DOI: 10.1182/blood-2023-181055 ISSN: 0006-4971

ALK2 and JAK2 Inhibition for Improved Treatment of Anemia in Myelofibrosis Patients: Preclinical Profile of an ALK2 Inhibitor Zilurgisertib in Combination with Ruxolitinib

Matthew C. Stubbs, Michelle Pusey, Xiaoming Wen, Katherine Drake, Nina Zolotarjova, Amanda Smith, Maryanne Covington, Guofeng Zhang, Ricardo Macarrón, Sunkyu Kim
  • Cell Biology
  • Hematology
  • Immunology
  • Biochemistry

Introduction: Anemia is a common occurrence in patients with myelofibrosis (MF) and is associated with the need for red blood cell transfusion and poor clinical prognosis. JAK inhibitors such as ruxolitinib are used extensively to treat symptoms of MF and improve quality of life and overall survival. However, JAK inhibitors may also contribute to myelosuppression. Therapeutic interventions that allow for optimization of JAK inhibition with no concern of anemia would benefit patients with MF and potentially lower the rate of treatment discontinuation or suboptimal dosing. Recent studies have demonstrated that inhibition of ACVR1/ALK2, a bone morphogenetic protein receptor that is upstream of the transcriptional regulation of hepcidin, could reduce serum hepcidin levels in patients with MF and improve anemia (Verstovsek S et al. Lancet 2023; Oh S et al. Clin Lymphoma Myeloma Leuk 2022). Reducing levels of hepcidin, a key regulator of plasma iron levels, and restoring erythropoiesis would broadly benefit patients with MF. Based on these recent data, we developed zilurgisertib, a potent and selective ALK2 inhibitor that could be administered in combination with ruxolitinib at doses titrated to the needs of patients with MF.

Methods and Results: In biochemical and cellular assays, zilurgisertib inhibited ALK2 kinase activity and SMAD1/5 phosphorylation with IC 50 values of 15 nM and 63 nM, respectively. In Huh-7 cells stimulated with BMP-6, zilurgisertib inhibited hepcidin production with an IC 50 of 20 nM, demonstrating the compound is a potent ALK2 inhibitor capable of regulating iron homeostasis via hepcidin. To assess possible off-target effects of zilurgisertib, kinome profiling at 10 μM ATP was performed at Reaction Biology (Malvern, PA) to determine the overall specificity across 356 kinases (see Figure). At 200 nM, zilurgisertib only inhibited ALK2, ALK1 (to 50%), and ALK6 (to 48%). In addition, zilurgisertib at 20 μM did not affect viability of HEK293 cells, a human cell line commonly used to assess general cell health and compound toxicity. Similarly, zilurgisertib did not affect viability of human fibroblasts or endothelial cells at concentrations up to 5 μM.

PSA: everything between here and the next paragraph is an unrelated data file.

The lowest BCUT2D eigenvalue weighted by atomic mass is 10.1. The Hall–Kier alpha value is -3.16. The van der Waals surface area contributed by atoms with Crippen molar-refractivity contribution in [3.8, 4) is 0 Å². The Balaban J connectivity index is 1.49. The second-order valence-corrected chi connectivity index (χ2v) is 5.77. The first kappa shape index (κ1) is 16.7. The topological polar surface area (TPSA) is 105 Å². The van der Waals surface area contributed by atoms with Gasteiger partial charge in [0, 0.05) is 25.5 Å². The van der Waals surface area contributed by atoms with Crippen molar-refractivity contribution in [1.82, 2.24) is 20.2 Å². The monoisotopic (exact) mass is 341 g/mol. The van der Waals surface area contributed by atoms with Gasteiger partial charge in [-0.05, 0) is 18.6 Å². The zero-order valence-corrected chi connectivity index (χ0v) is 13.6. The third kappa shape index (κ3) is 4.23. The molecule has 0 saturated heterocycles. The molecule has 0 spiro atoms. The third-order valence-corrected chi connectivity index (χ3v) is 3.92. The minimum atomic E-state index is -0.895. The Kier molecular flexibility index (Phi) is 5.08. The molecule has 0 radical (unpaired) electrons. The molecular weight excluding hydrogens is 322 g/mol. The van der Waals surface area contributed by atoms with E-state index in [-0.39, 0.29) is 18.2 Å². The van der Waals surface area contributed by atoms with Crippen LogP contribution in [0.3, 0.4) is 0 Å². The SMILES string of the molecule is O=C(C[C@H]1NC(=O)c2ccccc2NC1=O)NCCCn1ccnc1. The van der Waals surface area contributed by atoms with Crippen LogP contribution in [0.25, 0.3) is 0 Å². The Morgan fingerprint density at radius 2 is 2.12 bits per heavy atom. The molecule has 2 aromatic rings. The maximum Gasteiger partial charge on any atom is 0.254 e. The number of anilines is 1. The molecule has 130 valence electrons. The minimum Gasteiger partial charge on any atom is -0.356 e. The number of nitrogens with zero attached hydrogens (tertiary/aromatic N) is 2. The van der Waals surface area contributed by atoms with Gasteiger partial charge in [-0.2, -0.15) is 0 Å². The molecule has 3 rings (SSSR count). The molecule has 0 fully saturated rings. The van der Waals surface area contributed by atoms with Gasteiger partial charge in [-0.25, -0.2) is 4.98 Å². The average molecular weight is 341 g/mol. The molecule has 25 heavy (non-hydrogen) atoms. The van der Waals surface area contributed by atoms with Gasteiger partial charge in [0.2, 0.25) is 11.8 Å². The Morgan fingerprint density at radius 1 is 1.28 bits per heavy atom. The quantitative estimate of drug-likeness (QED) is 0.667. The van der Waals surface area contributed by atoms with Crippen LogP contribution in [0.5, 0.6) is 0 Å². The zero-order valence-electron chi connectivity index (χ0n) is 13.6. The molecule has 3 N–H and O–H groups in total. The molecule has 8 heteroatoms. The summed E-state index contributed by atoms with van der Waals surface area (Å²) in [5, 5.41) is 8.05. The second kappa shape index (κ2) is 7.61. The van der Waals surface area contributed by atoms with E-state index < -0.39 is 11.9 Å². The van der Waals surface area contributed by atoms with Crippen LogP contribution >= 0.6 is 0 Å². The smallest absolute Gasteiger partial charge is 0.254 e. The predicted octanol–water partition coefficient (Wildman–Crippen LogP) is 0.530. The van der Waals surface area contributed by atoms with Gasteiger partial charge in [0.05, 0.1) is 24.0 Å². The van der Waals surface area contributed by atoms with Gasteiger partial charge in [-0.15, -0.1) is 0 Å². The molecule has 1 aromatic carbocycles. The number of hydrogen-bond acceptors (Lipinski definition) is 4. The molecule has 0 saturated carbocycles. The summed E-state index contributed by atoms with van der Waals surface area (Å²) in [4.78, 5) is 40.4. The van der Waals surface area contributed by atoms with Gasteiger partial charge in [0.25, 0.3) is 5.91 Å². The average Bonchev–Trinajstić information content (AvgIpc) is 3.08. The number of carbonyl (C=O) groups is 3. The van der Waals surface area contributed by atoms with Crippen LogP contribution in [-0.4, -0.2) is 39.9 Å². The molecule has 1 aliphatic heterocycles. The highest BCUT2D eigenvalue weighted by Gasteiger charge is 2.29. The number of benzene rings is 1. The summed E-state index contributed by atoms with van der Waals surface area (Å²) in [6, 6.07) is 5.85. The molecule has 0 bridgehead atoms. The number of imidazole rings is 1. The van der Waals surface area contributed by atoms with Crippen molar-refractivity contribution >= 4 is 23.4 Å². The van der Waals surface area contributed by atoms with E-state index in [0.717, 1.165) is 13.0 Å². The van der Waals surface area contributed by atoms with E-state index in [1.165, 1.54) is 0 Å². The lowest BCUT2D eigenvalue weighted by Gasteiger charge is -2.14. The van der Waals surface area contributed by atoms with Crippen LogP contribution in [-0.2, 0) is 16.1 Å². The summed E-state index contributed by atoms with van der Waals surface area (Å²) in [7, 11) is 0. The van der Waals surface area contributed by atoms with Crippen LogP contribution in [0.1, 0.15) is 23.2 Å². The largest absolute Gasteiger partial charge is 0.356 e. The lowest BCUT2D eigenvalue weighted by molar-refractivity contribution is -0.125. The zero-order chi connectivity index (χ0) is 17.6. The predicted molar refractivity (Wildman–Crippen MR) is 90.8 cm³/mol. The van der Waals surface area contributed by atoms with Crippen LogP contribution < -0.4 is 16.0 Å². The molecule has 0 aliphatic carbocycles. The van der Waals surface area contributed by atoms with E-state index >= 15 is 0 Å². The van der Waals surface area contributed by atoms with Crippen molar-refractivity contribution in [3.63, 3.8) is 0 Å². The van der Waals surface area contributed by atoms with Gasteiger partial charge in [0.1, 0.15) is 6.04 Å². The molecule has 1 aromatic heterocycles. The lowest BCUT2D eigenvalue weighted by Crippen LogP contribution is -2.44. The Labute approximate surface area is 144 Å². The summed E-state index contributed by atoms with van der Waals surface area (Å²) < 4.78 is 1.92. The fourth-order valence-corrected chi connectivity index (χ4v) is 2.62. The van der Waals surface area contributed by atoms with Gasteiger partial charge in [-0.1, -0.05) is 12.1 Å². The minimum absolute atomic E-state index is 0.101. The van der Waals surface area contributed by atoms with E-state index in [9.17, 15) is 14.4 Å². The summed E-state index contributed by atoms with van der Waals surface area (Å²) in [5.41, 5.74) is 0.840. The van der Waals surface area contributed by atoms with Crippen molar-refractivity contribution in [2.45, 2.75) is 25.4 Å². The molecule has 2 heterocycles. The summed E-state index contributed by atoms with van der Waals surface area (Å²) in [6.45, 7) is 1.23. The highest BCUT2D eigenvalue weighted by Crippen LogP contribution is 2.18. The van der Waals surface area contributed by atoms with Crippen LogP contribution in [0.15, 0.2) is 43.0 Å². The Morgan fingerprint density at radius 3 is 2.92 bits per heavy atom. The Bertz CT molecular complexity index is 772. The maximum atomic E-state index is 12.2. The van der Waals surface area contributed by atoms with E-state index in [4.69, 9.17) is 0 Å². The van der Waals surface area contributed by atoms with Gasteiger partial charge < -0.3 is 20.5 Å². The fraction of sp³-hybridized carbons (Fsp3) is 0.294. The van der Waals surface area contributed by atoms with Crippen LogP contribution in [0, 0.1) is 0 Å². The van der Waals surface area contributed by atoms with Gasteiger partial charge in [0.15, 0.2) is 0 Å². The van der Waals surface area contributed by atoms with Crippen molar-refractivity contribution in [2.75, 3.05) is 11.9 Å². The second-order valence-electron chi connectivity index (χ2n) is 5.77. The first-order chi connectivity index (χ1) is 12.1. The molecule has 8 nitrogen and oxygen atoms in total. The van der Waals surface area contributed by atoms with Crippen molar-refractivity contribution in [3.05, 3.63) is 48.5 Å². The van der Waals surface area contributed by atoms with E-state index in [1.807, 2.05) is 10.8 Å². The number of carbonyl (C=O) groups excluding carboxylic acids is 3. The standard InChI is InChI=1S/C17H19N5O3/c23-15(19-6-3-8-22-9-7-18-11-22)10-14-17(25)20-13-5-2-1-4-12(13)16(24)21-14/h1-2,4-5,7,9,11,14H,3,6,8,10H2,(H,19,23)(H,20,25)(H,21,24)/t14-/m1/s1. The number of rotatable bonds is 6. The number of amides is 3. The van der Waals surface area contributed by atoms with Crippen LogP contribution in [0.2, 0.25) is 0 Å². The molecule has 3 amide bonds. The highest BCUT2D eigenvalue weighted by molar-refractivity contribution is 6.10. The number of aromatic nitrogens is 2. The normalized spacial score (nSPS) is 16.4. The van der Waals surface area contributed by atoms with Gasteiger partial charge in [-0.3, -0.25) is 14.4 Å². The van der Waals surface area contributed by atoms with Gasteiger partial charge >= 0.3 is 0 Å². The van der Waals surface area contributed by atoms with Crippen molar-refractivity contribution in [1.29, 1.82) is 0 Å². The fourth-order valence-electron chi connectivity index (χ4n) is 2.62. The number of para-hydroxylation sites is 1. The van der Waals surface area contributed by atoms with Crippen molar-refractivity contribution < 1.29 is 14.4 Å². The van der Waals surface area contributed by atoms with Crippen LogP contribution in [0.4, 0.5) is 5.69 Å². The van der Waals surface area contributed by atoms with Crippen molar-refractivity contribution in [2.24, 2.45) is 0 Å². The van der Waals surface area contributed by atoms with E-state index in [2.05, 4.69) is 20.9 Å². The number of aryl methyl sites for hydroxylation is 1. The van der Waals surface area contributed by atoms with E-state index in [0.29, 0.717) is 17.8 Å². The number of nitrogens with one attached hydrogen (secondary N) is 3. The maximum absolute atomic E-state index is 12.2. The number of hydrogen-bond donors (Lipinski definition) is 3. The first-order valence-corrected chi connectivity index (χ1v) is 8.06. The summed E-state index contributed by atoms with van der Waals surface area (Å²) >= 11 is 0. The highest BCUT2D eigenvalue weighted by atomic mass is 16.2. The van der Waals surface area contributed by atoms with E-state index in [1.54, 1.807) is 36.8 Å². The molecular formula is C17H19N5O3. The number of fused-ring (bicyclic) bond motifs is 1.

To test whether the combination of ruxolitinib and zilurgisertib could suppress hepcidin and restore erythropoiesis in an in vivo mouse model of cancer-induced anemia, B16F10 cells were injected intraperitoneally, mimicking a metastatic tumor that leads to anemia 1 week after injection. In a dose-dependent manner, zilurgisertib improved hemoglobin by 2 to 3 g/dL and red blood cell counts, while reducing both liver pSMAD and circulating hepcidin levels by 50% or more compared with vehicle control. The combination of zilurgisertib with ruxolitinib had no effect on this activity, suggesting that inhibition of JAK2 does not inhibit erythropoiesis restored following ALK2 inhibition.

Conclusion: Taken together, the potent and selective on-target activity of zilurgisertib suggests that ALK2 inhibition could reduce hepcidin and improve anemia, and that the combination of zilurgisertib with ruxolitinib is a rational and attractive approach to mitigate anemia in patients with MF. The combination of ruxolitinib and zilurgisertib is currently being evaluated in a phase 1 clinical trial in patients with anemia due to myeloproliferative disorders (NCT04455841).

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